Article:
Sneaking out of the palace wasn’t one of Aniri’s best ideas. But she’s the Third Daughter of the Queen of Dharia—zero responsibilities and zero royal duties. She’s just the backup daughter, in case her older sisters’ arranged marriages—to take the crown or broker an alliance—don’t quite work out. But once Aniri reaches her 18th birthday, she’ll be truly free… and then she can marry the charming fencing instructor she meets for fevered kisses in the forest. But then the impossible happens—a marriage proposal. From a barbarian prince in the north, no less. And if Aniri refuses, the threat of their new flying weapon might bring war. So she agrees to the young prince’s proposal, but only as a subterfuge to spy on him, find the weapon, and hopefully avoid both war and an arranged marriage to a man she doesn’t love. But once she arrives in the sweeping mountains of the north, she discovers the prince has his own secrets… and saving her country may end up breaking her heart. This Bollywood-style royal romance takes you to an alternate East Indian world filled with skyships, saber duels, and lots of royal intrigue. THIRD DAUGHTER is the first book in the Royals of Dharia trilogy. "Steampunk fans will appreciate the airships, swordfights, illicit romance, fantastical technology, desperate escapes, last-minute rescues, and breathtaking scenery, all pulled together by a genuine sense of fun." - Publisher's Weekly "One of the Top 10 E-Romances for 2014." - Library Journal THE ROYALS OF DHARIA Third Daughter (Book One) Second Daughter (Book Two) First Daughter (Book Three) KEYWORDS: clean and wholesome, sweet royal romance, steampunk, historical Victorian romance, spies and espionage, young adult fiction, teen fiction, young adult free books, young adult romance, young adult books free, steampunk books free, historical romance books free, steampunk fantasy romance, top romance reads, romance books free, romance free, free books, start a new series, free romance series starters, YA romance, romance & friendship, YA science fiction and fantasy, clean romance books free, steampunk free, young adults romance free books, young adults free books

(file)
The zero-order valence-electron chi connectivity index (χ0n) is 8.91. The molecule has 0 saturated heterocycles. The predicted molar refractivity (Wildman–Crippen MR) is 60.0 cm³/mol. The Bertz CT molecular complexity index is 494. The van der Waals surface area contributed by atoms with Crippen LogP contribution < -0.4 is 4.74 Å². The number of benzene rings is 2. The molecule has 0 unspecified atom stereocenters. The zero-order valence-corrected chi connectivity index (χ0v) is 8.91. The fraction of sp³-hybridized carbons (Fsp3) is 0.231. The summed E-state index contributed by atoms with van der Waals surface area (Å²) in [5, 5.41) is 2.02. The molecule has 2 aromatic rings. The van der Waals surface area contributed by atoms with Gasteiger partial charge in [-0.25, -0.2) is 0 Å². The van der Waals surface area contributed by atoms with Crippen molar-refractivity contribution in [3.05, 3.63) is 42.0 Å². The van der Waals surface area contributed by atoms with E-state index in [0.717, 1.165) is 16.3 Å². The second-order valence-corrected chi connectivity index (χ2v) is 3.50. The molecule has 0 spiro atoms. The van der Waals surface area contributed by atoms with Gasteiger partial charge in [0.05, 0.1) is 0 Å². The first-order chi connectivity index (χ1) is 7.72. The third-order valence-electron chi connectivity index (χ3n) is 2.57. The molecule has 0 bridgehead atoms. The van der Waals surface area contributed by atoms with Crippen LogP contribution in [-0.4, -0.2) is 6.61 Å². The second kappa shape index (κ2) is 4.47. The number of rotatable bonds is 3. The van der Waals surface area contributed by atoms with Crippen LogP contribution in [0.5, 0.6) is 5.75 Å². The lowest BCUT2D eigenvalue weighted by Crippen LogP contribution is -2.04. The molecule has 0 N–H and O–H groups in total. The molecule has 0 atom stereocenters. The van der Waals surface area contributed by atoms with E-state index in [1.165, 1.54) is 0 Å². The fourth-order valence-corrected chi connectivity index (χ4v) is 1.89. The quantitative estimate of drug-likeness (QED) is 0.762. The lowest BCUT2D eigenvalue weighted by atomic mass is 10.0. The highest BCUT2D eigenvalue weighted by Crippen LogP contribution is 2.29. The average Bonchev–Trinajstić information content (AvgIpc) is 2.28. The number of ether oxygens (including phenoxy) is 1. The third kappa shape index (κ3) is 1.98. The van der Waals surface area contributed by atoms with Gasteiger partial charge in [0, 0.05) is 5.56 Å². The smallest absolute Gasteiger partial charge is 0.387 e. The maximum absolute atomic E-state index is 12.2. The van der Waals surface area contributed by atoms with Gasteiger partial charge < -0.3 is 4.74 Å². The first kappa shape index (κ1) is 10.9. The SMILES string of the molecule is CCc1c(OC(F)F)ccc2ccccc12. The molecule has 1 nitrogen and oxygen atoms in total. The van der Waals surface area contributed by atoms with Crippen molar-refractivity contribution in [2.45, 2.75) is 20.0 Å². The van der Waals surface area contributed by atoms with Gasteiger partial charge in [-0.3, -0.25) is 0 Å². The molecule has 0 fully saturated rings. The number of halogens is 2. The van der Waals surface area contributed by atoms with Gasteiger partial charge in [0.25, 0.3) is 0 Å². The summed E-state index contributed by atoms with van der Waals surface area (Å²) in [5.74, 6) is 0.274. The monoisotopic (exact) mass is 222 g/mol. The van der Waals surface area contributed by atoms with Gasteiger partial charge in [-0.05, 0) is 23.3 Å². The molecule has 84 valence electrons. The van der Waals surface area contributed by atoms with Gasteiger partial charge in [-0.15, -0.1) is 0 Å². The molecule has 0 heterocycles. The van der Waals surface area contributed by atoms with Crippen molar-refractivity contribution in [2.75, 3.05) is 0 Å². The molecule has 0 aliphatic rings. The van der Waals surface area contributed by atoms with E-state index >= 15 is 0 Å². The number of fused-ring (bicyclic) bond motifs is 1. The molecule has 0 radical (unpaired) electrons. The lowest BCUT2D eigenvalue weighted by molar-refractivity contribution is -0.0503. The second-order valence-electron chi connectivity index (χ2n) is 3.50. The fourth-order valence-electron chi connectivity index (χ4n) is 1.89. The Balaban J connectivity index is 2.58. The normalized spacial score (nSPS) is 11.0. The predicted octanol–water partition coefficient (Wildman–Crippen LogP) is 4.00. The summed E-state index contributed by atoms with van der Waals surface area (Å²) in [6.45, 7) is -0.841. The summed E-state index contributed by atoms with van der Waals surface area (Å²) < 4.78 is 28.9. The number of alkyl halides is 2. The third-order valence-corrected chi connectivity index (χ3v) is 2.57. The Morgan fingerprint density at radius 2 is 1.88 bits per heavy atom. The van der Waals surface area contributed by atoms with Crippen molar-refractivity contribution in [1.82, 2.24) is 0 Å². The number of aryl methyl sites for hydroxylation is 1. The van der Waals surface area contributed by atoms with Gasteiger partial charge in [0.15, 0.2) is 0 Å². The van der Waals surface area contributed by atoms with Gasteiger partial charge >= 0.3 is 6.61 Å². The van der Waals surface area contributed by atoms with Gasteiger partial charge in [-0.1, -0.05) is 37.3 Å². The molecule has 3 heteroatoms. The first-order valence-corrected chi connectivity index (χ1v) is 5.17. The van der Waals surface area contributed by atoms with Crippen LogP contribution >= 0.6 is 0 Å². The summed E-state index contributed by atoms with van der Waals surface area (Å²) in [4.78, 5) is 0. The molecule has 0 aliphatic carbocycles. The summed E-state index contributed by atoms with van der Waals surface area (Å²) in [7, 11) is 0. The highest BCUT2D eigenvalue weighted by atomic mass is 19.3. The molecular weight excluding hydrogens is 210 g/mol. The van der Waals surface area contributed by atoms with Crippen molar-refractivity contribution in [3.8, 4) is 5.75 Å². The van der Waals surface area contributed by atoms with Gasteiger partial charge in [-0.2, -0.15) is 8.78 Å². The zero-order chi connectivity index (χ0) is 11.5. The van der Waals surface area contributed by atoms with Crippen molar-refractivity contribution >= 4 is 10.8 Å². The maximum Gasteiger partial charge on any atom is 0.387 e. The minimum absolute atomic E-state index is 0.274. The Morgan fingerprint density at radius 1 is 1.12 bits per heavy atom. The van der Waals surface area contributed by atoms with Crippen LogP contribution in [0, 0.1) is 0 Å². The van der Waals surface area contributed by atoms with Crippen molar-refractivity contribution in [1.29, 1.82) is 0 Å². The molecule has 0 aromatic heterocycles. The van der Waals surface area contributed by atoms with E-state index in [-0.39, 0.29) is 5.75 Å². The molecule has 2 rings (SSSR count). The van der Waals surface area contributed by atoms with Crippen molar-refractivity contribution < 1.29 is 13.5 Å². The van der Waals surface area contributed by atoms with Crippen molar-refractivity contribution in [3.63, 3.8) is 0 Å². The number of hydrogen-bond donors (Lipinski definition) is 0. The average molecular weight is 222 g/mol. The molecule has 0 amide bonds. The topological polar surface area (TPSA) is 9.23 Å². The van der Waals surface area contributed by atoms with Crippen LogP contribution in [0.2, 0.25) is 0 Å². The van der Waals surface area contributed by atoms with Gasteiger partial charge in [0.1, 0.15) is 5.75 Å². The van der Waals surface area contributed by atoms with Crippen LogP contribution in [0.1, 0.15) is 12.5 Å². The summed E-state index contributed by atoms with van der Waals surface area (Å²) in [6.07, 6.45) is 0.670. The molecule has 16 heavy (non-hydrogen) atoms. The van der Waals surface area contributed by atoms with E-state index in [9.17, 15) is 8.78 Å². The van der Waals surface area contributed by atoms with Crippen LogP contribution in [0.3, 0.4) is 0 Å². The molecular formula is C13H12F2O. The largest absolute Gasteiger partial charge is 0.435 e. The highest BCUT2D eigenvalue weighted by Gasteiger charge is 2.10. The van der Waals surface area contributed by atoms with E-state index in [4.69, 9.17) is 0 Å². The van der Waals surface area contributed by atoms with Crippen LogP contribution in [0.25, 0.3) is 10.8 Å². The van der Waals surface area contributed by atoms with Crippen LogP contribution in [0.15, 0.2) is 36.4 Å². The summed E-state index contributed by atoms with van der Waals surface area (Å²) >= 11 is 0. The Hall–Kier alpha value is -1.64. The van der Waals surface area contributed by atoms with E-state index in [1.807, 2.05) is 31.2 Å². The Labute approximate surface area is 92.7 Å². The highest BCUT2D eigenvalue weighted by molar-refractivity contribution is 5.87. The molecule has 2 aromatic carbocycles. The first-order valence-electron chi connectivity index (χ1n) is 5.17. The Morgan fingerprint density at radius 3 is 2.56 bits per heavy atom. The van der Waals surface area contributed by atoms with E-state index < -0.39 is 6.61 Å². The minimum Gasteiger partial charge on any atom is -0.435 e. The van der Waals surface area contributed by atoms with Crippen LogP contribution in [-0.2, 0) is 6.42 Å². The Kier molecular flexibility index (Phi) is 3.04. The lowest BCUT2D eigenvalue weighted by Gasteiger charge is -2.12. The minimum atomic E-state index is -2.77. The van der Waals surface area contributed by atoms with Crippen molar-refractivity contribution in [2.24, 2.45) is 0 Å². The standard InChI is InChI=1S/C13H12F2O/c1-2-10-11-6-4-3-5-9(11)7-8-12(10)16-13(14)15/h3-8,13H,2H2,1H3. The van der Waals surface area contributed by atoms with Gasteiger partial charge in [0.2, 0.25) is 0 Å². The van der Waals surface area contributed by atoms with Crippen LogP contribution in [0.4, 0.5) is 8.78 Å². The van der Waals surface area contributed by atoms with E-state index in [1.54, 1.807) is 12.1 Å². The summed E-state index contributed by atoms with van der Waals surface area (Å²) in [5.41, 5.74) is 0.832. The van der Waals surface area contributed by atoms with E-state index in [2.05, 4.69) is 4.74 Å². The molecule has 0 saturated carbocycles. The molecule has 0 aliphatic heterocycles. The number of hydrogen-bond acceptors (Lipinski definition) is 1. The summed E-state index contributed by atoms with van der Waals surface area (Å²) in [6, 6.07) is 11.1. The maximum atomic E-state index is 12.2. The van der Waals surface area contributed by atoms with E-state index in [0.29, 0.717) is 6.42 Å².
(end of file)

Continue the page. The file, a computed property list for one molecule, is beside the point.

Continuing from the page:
Detective Alex Cross is in love. But his happiness is threatened by a series of chilling murders in Washington, D.C., murders with a pattern so twisted, it leaves investigators reeling. Cross's ingenious pursuit of the killer produces a suspect-a British diplomat named Geoffrey Shafer. But proving that Shafer is the murderer becomes a potentially deadly task. As the diplomat engages in a brilliant series of surprising countermoves, in and out of the courtroom, Alex and his fiancee become hopelessly entangled with the most memorable nemesis Alex Cross has ever faced. Pop Goes the Weasel reveals James Patterson at the peak of his power. Here is a chilling villain no reader will forget, a love story of great tenderness, and a plot of relentless suspense and heart-pounding pace. To read Pop Goes the Weasel is to discover why James Patterson is one of the world's greatest suspense writers.